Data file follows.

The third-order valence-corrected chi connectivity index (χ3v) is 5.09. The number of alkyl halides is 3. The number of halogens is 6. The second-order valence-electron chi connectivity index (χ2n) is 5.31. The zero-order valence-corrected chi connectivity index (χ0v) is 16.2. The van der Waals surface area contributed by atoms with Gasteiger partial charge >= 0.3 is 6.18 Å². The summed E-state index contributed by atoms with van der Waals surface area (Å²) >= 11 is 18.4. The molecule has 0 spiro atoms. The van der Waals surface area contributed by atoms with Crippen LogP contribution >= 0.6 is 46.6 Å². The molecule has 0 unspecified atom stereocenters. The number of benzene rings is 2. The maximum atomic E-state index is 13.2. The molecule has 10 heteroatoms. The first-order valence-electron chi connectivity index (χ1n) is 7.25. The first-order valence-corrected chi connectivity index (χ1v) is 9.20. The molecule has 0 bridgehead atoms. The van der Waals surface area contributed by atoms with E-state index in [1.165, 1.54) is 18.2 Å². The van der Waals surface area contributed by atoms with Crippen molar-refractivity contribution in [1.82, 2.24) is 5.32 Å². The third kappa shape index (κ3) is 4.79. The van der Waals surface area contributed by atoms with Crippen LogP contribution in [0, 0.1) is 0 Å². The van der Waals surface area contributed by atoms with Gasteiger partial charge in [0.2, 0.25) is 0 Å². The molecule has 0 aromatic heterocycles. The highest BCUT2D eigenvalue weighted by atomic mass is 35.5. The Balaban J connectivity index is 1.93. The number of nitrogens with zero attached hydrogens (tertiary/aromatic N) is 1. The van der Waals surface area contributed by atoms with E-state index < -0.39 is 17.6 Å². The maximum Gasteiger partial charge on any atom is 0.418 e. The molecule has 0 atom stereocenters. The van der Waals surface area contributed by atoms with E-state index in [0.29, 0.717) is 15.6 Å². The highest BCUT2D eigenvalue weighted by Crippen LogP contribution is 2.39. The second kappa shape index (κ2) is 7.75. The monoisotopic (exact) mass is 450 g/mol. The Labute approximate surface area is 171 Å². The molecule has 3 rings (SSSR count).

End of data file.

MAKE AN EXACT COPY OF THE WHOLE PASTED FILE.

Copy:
The third-order valence-corrected chi connectivity index (χ3v) is 5.09. The number of alkyl halides is 3. The number of halogens is 6. The second-order valence-electron chi connectivity index (χ2n) is 5.31. The zero-order valence-corrected chi connectivity index (χ0v) is 16.2. The van der Waals surface area contributed by atoms with Gasteiger partial charge >= 0.3 is 6.18 Å². The summed E-state index contributed by atoms with van der Waals surface area (Å²) >= 11 is 18.4. The molecule has 0 spiro atoms. The van der Waals surface area contributed by atoms with Crippen LogP contribution >= 0.6 is 46.6 Å². The molecule has 0 unspecified atom stereocenters. The number of benzene rings is 2. The maximum atomic E-state index is 13.2. The molecule has 10 heteroatoms. The first-order valence-electron chi connectivity index (χ1n) is 7.25. The first-order valence-corrected chi connectivity index (χ1v) is 9.20. The molecule has 0 bridgehead atoms. The van der Waals surface area contributed by atoms with E-state index in [1.165, 1.54) is 18.2 Å². The van der Waals surface area contributed by atoms with Crippen molar-refractivity contribution in [1.82, 2.24) is 5.32 Å². The third kappa shape index (κ3) is 4.79. The van der Waals surface area contributed by atoms with Crippen LogP contribution in [0, 0.1) is 0 Å². The van der Waals surface area contributed by atoms with Gasteiger partial charge in [0.2, 0.25) is 0 Å². The molecule has 0 aromatic heterocycles. The highest BCUT2D eigenvalue weighted by atomic mass is 35.5. The Balaban J connectivity index is 1.93. The number of nitrogens with zero attached hydrogens (tertiary/aromatic N) is 1. The van der Waals surface area contributed by atoms with E-state index < -0.39 is 17.6 Å². The maximum Gasteiger partial charge on any atom is 0.418 e. The molecule has 0 atom stereocenters. The van der Waals surface area contributed by atoms with E-state index in [0.29, 0.717) is 15.6 Å². The highest BCUT2D eigenvalue weighted by Crippen LogP contribution is 2.39. The second kappa shape index (κ2) is 7.75. The monoisotopic (exact) mass is 450 g/mol. The Labute approximate surface area is 171 Å². The molecule has 3 rings (SSSR count).